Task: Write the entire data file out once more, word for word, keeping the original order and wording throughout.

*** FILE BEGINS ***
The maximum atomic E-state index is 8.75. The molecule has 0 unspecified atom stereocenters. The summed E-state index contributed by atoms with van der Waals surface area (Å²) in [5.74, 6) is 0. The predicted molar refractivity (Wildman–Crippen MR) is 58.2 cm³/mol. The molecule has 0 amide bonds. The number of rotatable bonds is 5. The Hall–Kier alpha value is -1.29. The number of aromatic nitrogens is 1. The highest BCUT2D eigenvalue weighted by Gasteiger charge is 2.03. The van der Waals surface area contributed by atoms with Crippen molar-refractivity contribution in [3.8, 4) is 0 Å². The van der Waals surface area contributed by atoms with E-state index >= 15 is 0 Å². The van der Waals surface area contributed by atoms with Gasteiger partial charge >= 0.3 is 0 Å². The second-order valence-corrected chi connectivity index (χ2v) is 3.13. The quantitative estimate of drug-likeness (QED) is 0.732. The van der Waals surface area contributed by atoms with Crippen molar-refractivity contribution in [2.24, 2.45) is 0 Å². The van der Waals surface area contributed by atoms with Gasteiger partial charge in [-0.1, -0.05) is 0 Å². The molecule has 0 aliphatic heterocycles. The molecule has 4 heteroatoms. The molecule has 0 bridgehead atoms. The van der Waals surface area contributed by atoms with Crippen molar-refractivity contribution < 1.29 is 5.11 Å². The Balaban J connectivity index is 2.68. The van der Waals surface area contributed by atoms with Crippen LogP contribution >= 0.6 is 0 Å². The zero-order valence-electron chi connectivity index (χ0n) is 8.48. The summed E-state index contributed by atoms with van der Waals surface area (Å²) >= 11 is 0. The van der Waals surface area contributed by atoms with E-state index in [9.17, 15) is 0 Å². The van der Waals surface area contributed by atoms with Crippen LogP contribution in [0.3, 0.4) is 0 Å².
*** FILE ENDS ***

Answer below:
The maximum atomic E-state index is 8.75. The molecule has 0 unspecified atom stereocenters. The summed E-state index contributed by atoms with van der Waals surface area (Å²) in [5.74, 6) is 0. The predicted molar refractivity (Wildman–Crippen MR) is 58.2 cm³/mol. The molecule has 0 amide bonds. The number of rotatable bonds is 5. The Hall–Kier alpha value is -1.29. The number of aromatic nitrogens is 1. The highest BCUT2D eigenvalue weighted by Gasteiger charge is 2.03. The van der Waals surface area contributed by atoms with Crippen molar-refractivity contribution in [3.8, 4) is 0 Å². The van der Waals surface area contributed by atoms with E-state index >= 15 is 0 Å². The van der Waals surface area contributed by atoms with Gasteiger partial charge >= 0.3 is 0 Å². The second-order valence-corrected chi connectivity index (χ2v) is 3.13. The quantitative estimate of drug-likeness (QED) is 0.732. The van der Waals surface area contributed by atoms with Crippen molar-refractivity contribution in [2.24, 2.45) is 0 Å². The van der Waals surface area contributed by atoms with Gasteiger partial charge in [-0.1, -0.05) is 0 Å². The molecule has 0 aliphatic heterocycles. The molecule has 4 heteroatoms. The molecule has 0 bridgehead atoms. The van der Waals surface area contributed by atoms with Crippen molar-refractivity contribution < 1.29 is 5.11 Å². The Balaban J connectivity index is 2.68. The van der Waals surface area contributed by atoms with Crippen LogP contribution >= 0.6 is 0 Å². The zero-order valence-electron chi connectivity index (χ0n) is 8.48. The summed E-state index contributed by atoms with van der Waals surface area (Å²) >= 11 is 0. The van der Waals surface area contributed by atoms with E-state index in [9.17, 15) is 0 Å². The van der Waals surface area contributed by atoms with Crippen LogP contribution in [0.3, 0.4) is 0 Å².